Bill Freeman, Chief Executive

    Volunteering at Sheffield Community Transport

    On Tuesday 4 June I was pleased to spend the day with Sheffield Community Transport (SCT), one of the main operators in my home city of Sheffield. My task for the day was to get out on the bus with a driver and conduct some surveys with passengers. These would give SCT a better insight into what passengers felt about different aspects of the service such as the booking process, getting on and off the vehicle and their relationship with the drivers. It would also provide ideas for where improvements could be made.

    It made me think that asking volunteers to help with passenger surveys is a great way to get different people involved, especially groups who might not immediately be drawn to community transport. It could be sixth form or college students who want to brush up their skills in social research or marketing if they are thinking of a career that requires these or simply add something worthwhile to their CV.

    It was also good to see a great range of small-scale daytime activities in neighbourhoods across different parts of the city – for adults with learning disabilities, lunch clubs, groups for people affected by stroke – and how integral community transport is to making each of those services function. It would be good one day to add up all the outcomes each of these enables for their beneficiaries and show them all together in one place as something community transport has helped achieve – perhaps something a volunteer could help with?

    Christine Boston, Director for Wales

    Volunteering at Accessible Caring Transport

    For volunteers’ week, I spent the day with Accessible Caring Transport (ACT) which is based in Mountain Ash and serves passengers in the Cynon Valley.  As you might imagine, the valley’s landscape is undulating with some very steep inclines which can be difficult to navigate for those who are fully fit so for anyone with poor mobility it is impossible to get around.  Gone are the days of thriving valleys communities with a bustling local high street and instead, as everywhere, local shops are closing and the out of town shopping centre rules.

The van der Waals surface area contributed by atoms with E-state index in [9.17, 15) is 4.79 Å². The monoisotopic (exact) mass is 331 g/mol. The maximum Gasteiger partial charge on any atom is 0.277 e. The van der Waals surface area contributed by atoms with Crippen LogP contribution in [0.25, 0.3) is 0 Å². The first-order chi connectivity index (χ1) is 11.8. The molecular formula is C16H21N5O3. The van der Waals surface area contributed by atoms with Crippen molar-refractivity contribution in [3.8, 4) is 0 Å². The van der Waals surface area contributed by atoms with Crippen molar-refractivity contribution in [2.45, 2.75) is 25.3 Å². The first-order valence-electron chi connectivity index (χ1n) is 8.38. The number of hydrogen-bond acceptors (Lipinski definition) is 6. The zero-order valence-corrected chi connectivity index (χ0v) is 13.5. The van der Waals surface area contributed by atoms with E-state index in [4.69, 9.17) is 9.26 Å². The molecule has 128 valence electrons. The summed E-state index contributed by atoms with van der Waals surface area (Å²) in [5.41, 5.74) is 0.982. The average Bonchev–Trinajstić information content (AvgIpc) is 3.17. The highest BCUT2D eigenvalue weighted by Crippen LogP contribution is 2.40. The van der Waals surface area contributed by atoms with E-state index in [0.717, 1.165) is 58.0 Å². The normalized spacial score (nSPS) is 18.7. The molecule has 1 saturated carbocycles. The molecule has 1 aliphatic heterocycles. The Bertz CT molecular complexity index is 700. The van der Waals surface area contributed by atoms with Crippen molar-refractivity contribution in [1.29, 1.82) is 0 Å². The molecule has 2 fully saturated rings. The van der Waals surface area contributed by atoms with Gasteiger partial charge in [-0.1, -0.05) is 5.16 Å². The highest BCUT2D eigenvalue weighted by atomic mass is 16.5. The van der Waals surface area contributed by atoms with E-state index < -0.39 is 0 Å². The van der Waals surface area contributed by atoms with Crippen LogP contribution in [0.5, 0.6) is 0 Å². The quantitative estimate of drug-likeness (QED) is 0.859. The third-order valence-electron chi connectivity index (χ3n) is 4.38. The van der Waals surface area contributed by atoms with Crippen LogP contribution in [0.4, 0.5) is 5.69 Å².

During my day with ACT, I was able to speak to passengers and volunteers who all told me that the service ACT offers is vital for the community because it not only makes sure people can get out but it also brings people together for coffee, chat and good times.  Just after lunch, I went out in the minibus with Ian, one of the drivers, to pick up a group from the supermarket.  As we drove around the estate to drop them off, they told me the local bus service had been cut and now only picks people up on the main road which is too difficult for them to get to.  I was also shocked when they told me there is no local taxi service so without ACT they would have to rely on friends and family to go anywhere.